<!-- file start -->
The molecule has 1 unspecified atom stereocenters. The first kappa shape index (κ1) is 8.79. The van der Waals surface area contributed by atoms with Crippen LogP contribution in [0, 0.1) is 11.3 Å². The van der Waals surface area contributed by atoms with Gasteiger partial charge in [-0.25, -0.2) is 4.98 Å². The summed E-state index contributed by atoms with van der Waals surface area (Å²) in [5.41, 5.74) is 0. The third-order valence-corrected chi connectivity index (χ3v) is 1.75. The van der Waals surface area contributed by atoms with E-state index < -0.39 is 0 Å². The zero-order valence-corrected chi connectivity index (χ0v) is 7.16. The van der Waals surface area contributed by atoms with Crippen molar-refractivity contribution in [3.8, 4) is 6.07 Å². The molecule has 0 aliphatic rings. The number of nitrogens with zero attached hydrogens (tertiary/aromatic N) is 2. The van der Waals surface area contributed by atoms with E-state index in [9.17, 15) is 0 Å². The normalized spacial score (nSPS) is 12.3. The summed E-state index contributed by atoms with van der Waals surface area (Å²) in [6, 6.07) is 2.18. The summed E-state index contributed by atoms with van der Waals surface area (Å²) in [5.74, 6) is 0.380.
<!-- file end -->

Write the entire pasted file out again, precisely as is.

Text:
The molecule has 1 unspecified atom stereocenters. The first kappa shape index (κ1) is 8.79. The van der Waals surface area contributed by atoms with Crippen LogP contribution in [0, 0.1) is 11.3 Å². The van der Waals surface area contributed by atoms with Gasteiger partial charge in [-0.25, -0.2) is 4.98 Å². The summed E-state index contributed by atoms with van der Waals surface area (Å²) in [5.41, 5.74) is 0. The third-order valence-corrected chi connectivity index (χ3v) is 1.75. The van der Waals surface area contributed by atoms with E-state index < -0.39 is 0 Å². The zero-order valence-corrected chi connectivity index (χ0v) is 7.16. The van der Waals surface area contributed by atoms with Crippen molar-refractivity contribution in [3.8, 4) is 6.07 Å². The molecule has 0 aliphatic rings. The number of nitrogens with zero attached hydrogens (tertiary/aromatic N) is 2. The van der Waals surface area contributed by atoms with E-state index in [9.17, 15) is 0 Å². The normalized spacial score (nSPS) is 12.3. The summed E-state index contributed by atoms with van der Waals surface area (Å²) in [6, 6.07) is 2.18. The summed E-state index contributed by atoms with van der Waals surface area (Å²) in [5.74, 6) is 0.380.